Yeah, not so much anymore.

Convergence, as posited by Henry Jenkins in “Convergence Culture,” is less about the actual coming together of various forms of media, but about a digital translation of shared experience — a new kind of Third Place.

While Jenkins said “All sides are assuming greater participation by citizens and consumers, yet they do not yet agree on the terms of that participation,” that way of thinking about civic engagement is not necessarily true (though yes, the devil is still in the details). People have always engaged in mass culture in the public sphere, from water-cooler conversations about television, books, movies to political discussions in bars. The venue has changed, but essential features of the engagement have not:

“Neutral ground provides the place, and leveling sets the stage for the cardinal and sustaining activity of third places everywhere. That activity is conversation.” (Oldenburg, 26)

The decline of concrete third places that fostered discussion did not coincide with the rise of the Internet. The long process of suburbanization, as Oldenburg pointed out, encouraged social disconnect over the long term (and increased socialization, I would argue, within workplaces, where again a shared experience, work, encouraged social connections) and led to the decline of physical Third Places.

Putnam posits an ongoing decline of social interconnectedness and a great deal of unused social capital; similarly, Benkler posits vast quantities of unused creative impulses (and computer cycles).

The rise of the Internet gave outlet both to this dissatisfaction with self-imposed social isolation and unused creativity. Today, there are many virtual third places of many kinds, some commercial, some not, all organized around interest (perhaps like … a bowling league?)

(That’s a joke. There is no online multiplayer mode for Wii Sports. But there should be, NINTENDO.)

Go back a little further than that, way way back, near the beginning of the Internet, to message boards, which still flourish today. Many of the most popular are organized by and for fan communities, virtual Third Places that allow fan culture to flourish: “Fan cultures will be understood here as a revitalization of the old folk culture process in response to the content of mass culture.” (Jenkins 21)

The Twilight series by Stephenie Meyer has spawned a massive youth fandom (filled with fanfiction, though not necessarily the Rule 34 variety), and of course, a creative reaction to that fandom.

(Transformational creative work as a reaction to a specific culture, a form of engagement and social commentary.)

To take an example from that fandom (and there are many, even within that particular subculture), it’s interesting to not that that particular forum, like most if not all, has a section for non-subject-related content. The section for discussion of what’s going on in members’ lives has the second most responses of any of the subforums. People post problems, interact, receive advice and support, all from people they trust understand them because of a shared interest. On many forums, there is a place for political discussion as well — all features of a traditional Third Place.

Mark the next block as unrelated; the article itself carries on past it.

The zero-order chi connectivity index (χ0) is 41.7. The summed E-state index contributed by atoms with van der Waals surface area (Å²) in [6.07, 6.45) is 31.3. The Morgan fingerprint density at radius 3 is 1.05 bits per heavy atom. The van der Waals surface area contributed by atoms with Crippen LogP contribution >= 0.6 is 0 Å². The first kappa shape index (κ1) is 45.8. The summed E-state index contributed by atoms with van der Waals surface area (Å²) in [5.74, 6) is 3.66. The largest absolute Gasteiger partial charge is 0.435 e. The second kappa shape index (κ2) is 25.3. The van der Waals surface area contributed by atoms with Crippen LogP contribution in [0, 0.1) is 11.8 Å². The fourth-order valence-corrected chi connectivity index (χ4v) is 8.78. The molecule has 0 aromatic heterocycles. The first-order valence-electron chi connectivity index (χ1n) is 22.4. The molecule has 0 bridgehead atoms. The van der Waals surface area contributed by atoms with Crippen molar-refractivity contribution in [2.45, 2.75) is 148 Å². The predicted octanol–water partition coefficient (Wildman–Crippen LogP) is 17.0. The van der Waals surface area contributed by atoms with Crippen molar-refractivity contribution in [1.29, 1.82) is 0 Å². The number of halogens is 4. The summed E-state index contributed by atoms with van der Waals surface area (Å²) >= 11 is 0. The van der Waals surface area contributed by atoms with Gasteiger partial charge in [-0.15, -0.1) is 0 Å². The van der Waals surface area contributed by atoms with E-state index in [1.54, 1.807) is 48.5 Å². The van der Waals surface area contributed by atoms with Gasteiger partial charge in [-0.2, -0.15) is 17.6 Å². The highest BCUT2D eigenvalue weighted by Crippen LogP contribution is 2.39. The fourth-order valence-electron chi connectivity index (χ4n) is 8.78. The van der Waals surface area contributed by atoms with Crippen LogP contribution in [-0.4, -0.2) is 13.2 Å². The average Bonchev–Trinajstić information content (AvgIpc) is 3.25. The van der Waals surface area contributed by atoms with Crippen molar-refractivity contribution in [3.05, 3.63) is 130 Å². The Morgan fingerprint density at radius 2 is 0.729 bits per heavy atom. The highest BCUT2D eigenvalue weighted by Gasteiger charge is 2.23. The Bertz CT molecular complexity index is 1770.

In this way, Third Places have gone digital.

While Jenkins argues “Citizens were better served by popular culture than they were by news or political discourse; popular culture took on new responsibilities for educating the public …”   I would argue that’s a misunderstanding of how convergence is enacted in the public sphere. While some content owners and producers encourage convergence in a media sense, convergence is not about cross-platform media availability, it’s about people interacting with other people regarding things — online, offline, both — they find interesting.

Oldenburg describes the rise of coffeehouses thus:

“The breadth of its invitation, the inclusiveness of its ranks, and its unequivocal acceptance of all men, lent an aura of excitement to the early coffeehouses. The joy of discovering people whom tradition had suspended in their respective places was endemic to the new coffee establishments and soon became epidemic within them. The coffee-house was democracy at birth, equality incarnate; it was a heady and hearty involvement that prompted one observer to liken it to Noah’s ark in which ‘every kind of creature’ may be found.” (186)

Sounds a lot like the Internet, no?

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7 Responses to “Basement dweller. Geek. Internet Tough Guy.”

  1. Torgonator424 says:

    But what’s the sound of an Internet clapping?

  2. admin says:

    I’m not sure where you’re going with that, conceptually, but here.

  3. Torgonator424 says:

    Brenda needs Koan : http://en.wikipedia.org/wiki/Koan

  4. admin says:

    Oh, I got it, but I don’t know if you did … ;-)

  5. [...] final note: So remember how a few weeks ago I was all, “blah blah Roy Oldenburg, blah blah Third Places blah [...]

  6. [...] it comes up a few weeks later in the readings and I’ll wish I saved it for then. See: Oldenburg. Then, [...]

  7. [...] from those around them. In essence, if we think of work-of-mouth as important social communication (here’s Oldenburg again) then we, in some ways, select our sounding boards to reflect [...]